Lonely, and seeking a mate

All Woman

Dear Counsellor,

Ever since my break-up last year I have not been able to move on. I still think about him often even though I know it is next to impossible for a relationship to happen between us. I am a young woman who just wants someone to settle down with and have a healthy relationship together. I am not sure what the issue is, but it seems as if I always end up getting hurt. I also try my best not to get hurt but somehow it just seems unavoidable.

I am finding it hard to control my sexual urges. I really don't want to lower my standards just because I am lonely. What can I do to attract the right type of man? I always feel as if only the ones I don't want or those that are unavailable are attracted to me. Is it that I am doing something wrong?

The search for a partner who will fulfill and satisfy their emotional needs is one that many young women are finding quite challenging and so many make some bad choices due to their level of desperation.

So you are grieving as you process the break-up of your last relationship. This is normal and you should allow yourself time to heal. Jumping into another relationship as you put closure on the last one is not a smart thing to do and can cause more harm than good.

As you process the break-up, ask yourself the following questions: What have I learned about myself? Was I too attached to my partner? Was I too accommodating of my partner's shortcomings? Could I have been more affectionate and caring? Did I ignore my partner's emotional needs?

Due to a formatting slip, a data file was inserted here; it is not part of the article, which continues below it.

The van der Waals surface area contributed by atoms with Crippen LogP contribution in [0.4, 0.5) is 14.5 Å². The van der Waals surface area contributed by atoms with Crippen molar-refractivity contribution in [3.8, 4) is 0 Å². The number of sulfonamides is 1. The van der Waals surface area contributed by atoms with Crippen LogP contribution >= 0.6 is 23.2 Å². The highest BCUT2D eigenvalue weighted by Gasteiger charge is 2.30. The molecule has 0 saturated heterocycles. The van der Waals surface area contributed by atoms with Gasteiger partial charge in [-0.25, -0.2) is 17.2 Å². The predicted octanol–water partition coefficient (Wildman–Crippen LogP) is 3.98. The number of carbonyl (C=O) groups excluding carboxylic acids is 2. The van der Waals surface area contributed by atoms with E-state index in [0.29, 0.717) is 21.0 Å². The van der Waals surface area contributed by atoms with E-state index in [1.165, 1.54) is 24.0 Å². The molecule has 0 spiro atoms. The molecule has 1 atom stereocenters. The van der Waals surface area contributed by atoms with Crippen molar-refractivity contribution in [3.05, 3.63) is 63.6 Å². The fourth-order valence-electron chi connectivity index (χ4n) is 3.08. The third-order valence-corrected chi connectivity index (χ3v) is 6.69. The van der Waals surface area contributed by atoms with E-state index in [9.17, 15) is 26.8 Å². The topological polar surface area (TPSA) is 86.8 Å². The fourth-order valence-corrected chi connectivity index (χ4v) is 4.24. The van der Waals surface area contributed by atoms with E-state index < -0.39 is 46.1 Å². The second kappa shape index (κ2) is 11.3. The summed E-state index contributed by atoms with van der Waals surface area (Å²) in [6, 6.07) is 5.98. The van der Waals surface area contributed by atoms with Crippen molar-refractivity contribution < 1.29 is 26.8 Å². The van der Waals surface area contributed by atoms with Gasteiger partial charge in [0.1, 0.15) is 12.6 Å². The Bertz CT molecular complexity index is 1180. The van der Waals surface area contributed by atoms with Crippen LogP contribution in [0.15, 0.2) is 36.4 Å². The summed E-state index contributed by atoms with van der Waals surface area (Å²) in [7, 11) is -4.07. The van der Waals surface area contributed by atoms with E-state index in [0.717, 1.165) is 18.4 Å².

If you find that you have some personal deficiencies that may have contributed to the break-up, then you need to address those as you prepare for the next relationship.

Use the time now while you are single to establish the parameters for the next relationship. Establish the things you will and won't accept and avoid making the mistakes you made from the last relationship.

You indicated that the men who are attracted to you are the ones you are not interested in. If some of these men are available, that is, they are not already in committed relationships, why not give someone in that category an opportunity, provided of course he falls within the parameters you set?

I am sure you know of instances where the woman never had that magnetic pull in the initial stage but eventually grew to love and appreciate the person as the friendship/relationship grew. Sometimes we allow the dictates of society to determine who we relate to on a romantic level. What if the man is not earning a high pay, neither does he own a house or a car but is ambitious, hardworking and steadily working his way up the income ladder, would he not qualify?

You have indicated that you don't wish to engage in casual sex which has its own set of built-in problems which could hurt more than the emotional pains you are presently experiencing.

Depending on your religious convictions and/or cultural upbringing, self-pleasuring may or may not pose a challenge. It is certainly much safer than casual sex as sharing your body with men who can either impregnate you or infect you with STIs can be most distressing. Plus there is the emotional aspect that will be caught up in the “touch and go” activity as well.

So as you contemplate your next relationship, spend some time cultivating some of the same qualities you are looking for in a partner. All the best.

Wayne Powell is a relationship counsellor. Write to agapemft@gmail.com. Check his Facebook page at https://www.facebook.com/MFTCounselor/.

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